Homelessness: A Documentary and Reference Guide

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ABC-CLIO, 2012 - Political Science - 389 pages
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The terms historically used to describe them include "bums," "hoboes," "migrants," "street people," "transients," "tramps," and "vagrants." Just as varied as the words we have used to describe them are the reasons many people have found themselves living in the land of opportunity without permanent residence.

The book considers homelessness and its distinctive character in three periods of American history: the era of tramps and hoboes in the late 1800s-early 1900s, the era of transients and migrants in the 1930s, and the era of homeless and "street" people in the last 40 years. It clarifies the multiple meanings of the word "homeless" today and demonstrates that homelessness is a symptom of more than one problem, leading to confusion about the issue of homelessness and hampering attempts to reduce its occurrence. Author Neil Larry Shumsky, PhD, also postulates that the treatment of homelessness in England before the colonization of North America laid the foundation of pervasive American attitudes and practices.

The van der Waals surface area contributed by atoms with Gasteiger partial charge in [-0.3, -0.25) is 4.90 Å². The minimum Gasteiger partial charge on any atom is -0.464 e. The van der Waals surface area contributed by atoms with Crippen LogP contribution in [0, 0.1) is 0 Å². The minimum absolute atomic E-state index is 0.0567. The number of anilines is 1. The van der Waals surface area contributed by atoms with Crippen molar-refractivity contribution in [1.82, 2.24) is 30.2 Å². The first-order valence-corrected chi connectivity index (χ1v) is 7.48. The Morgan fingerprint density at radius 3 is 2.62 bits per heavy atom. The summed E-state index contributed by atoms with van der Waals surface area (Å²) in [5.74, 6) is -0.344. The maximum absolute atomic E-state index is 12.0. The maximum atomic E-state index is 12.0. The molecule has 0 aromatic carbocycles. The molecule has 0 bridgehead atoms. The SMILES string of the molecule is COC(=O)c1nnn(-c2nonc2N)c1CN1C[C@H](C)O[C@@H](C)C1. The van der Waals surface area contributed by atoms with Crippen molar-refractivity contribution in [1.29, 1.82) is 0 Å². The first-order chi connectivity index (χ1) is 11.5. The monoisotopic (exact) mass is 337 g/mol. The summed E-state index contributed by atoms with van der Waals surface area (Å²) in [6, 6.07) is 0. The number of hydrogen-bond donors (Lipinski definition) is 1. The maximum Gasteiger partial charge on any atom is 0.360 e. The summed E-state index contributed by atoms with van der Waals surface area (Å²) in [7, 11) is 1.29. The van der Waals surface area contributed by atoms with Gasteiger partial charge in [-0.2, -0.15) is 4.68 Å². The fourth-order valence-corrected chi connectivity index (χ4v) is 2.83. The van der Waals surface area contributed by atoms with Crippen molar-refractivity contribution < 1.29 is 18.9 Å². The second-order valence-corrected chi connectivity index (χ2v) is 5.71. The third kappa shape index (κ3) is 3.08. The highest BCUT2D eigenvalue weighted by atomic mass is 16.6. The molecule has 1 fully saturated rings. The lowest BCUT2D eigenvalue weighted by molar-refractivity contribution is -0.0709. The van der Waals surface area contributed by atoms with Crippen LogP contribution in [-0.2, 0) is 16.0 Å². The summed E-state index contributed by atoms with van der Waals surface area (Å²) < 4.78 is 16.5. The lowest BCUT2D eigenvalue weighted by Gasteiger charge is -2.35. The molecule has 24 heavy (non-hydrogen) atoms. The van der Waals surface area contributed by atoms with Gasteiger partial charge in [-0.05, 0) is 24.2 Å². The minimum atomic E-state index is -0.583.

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Homelessness: A Documentary and Reference Guide

User Review  - Samantha Schmehl Hines - Book Verdict

Shumsky (history, Virginia Tech) has published many books and articles on urban and immigration history. This work primarily examines homelessness during three periods in U.S. history: the late 1800s ... Read full review


Words and Numbers
Hoboes Tramps and Bums 17901930
Migrants and Transients 19301960
Street People Bag Ladies and Homeless People
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About the author (2012)

Neil Larry Shumsky, PhD, teaches history at Virginia Tech, Blacksburg, VA. He has been a member of the history department at Virginia Tech since 1972.

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